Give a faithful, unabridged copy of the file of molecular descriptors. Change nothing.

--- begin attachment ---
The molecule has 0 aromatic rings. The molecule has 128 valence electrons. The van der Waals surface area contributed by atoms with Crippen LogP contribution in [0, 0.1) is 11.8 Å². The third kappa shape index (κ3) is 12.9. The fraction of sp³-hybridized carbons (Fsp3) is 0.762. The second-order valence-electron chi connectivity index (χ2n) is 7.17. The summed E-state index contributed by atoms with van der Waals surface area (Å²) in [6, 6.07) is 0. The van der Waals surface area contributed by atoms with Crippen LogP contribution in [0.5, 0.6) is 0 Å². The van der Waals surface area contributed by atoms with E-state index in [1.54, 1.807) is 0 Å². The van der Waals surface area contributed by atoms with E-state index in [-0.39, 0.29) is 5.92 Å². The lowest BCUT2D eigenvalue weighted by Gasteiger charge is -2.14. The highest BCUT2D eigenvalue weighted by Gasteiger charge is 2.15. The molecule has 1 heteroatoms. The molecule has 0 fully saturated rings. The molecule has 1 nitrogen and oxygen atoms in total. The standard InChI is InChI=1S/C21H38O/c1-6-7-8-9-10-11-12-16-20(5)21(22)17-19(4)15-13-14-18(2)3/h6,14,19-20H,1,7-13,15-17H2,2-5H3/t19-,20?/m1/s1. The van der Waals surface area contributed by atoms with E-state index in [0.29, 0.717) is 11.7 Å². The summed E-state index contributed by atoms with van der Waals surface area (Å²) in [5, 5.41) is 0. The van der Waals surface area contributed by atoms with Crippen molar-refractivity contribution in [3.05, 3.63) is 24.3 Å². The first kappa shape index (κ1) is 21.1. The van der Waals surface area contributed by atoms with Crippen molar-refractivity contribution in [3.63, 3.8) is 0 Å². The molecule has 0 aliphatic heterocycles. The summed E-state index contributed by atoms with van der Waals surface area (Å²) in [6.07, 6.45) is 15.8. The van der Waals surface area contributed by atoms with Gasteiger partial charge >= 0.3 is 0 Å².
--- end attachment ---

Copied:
The molecule has 0 aromatic rings. The molecule has 128 valence electrons. The van der Waals surface area contributed by atoms with Crippen LogP contribution in [0, 0.1) is 11.8 Å². The third kappa shape index (κ3) is 12.9. The fraction of sp³-hybridized carbons (Fsp3) is 0.762. The second-order valence-electron chi connectivity index (χ2n) is 7.17. The summed E-state index contributed by atoms with van der Waals surface area (Å²) in [6, 6.07) is 0. The van der Waals surface area contributed by atoms with Crippen LogP contribution in [0.5, 0.6) is 0 Å². The van der Waals surface area contributed by atoms with E-state index in [1.54, 1.807) is 0 Å². The van der Waals surface area contributed by atoms with E-state index in [-0.39, 0.29) is 5.92 Å². The lowest BCUT2D eigenvalue weighted by Gasteiger charge is -2.14. The highest BCUT2D eigenvalue weighted by Gasteiger charge is 2.15. The molecule has 1 heteroatoms. The molecule has 0 fully saturated rings. The molecule has 1 nitrogen and oxygen atoms in total. The standard InChI is InChI=1S/C21H38O/c1-6-7-8-9-10-11-12-16-20(5)21(22)17-19(4)15-13-14-18(2)3/h6,14,19-20H,1,7-13,15-17H2,2-5H3/t19-,20?/m1/s1. The van der Waals surface area contributed by atoms with E-state index in [0.29, 0.717) is 11.7 Å². The summed E-state index contributed by atoms with van der Waals surface area (Å²) in [5, 5.41) is 0. The van der Waals surface area contributed by atoms with Crippen molar-refractivity contribution in [3.05, 3.63) is 24.3 Å². The first kappa shape index (κ1) is 21.1. The van der Waals surface area contributed by atoms with Crippen molar-refractivity contribution in [3.63, 3.8) is 0 Å². The molecule has 0 aliphatic heterocycles. The summed E-state index contributed by atoms with van der Waals surface area (Å²) in [6.07, 6.45) is 15.8. The van der Waals surface area contributed by atoms with Gasteiger partial charge >= 0.3 is 0 Å².